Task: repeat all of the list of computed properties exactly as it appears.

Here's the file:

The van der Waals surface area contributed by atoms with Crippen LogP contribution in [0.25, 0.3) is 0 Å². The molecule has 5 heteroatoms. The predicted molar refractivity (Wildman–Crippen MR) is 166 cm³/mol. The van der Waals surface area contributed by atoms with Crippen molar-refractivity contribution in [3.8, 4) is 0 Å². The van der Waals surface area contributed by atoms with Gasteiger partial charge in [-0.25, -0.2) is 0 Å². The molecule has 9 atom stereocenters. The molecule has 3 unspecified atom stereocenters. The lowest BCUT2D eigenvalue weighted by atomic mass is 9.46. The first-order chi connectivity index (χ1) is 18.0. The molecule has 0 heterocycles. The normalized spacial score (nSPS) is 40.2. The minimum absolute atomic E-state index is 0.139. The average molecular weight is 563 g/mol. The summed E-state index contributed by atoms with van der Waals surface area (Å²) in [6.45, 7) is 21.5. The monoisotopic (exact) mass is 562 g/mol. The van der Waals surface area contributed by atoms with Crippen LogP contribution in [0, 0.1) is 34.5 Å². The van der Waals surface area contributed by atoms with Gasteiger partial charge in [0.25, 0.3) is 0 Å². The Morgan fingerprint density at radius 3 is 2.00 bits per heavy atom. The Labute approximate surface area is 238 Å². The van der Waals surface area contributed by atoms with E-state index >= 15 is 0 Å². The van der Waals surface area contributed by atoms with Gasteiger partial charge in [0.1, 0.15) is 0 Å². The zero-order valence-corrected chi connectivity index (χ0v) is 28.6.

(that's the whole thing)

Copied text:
The van der Waals surface area contributed by atoms with Crippen LogP contribution in [0.25, 0.3) is 0 Å². The molecule has 5 heteroatoms. The predicted molar refractivity (Wildman–Crippen MR) is 166 cm³/mol. The van der Waals surface area contributed by atoms with Crippen molar-refractivity contribution in [3.8, 4) is 0 Å². The van der Waals surface area contributed by atoms with Gasteiger partial charge in [-0.25, -0.2) is 0 Å². The molecule has 9 atom stereocenters. The molecule has 3 unspecified atom stereocenters. The lowest BCUT2D eigenvalue weighted by atomic mass is 9.46. The first-order chi connectivity index (χ1) is 18.0. The molecule has 0 heterocycles. The normalized spacial score (nSPS) is 40.2. The minimum absolute atomic E-state index is 0.139. The average molecular weight is 563 g/mol. The summed E-state index contributed by atoms with van der Waals surface area (Å²) in [6.45, 7) is 21.5. The monoisotopic (exact) mass is 562 g/mol. The van der Waals surface area contributed by atoms with Crippen LogP contribution in [0, 0.1) is 34.5 Å². The van der Waals surface area contributed by atoms with Gasteiger partial charge in [0.25, 0.3) is 0 Å². The Morgan fingerprint density at radius 3 is 2.00 bits per heavy atom. The Labute approximate surface area is 238 Å². The van der Waals surface area contributed by atoms with E-state index >= 15 is 0 Å². The van der Waals surface area contributed by atoms with Gasteiger partial charge in [0.1, 0.15) is 0 Å². The zero-order valence-corrected chi connectivity index (χ0v) is 28.6.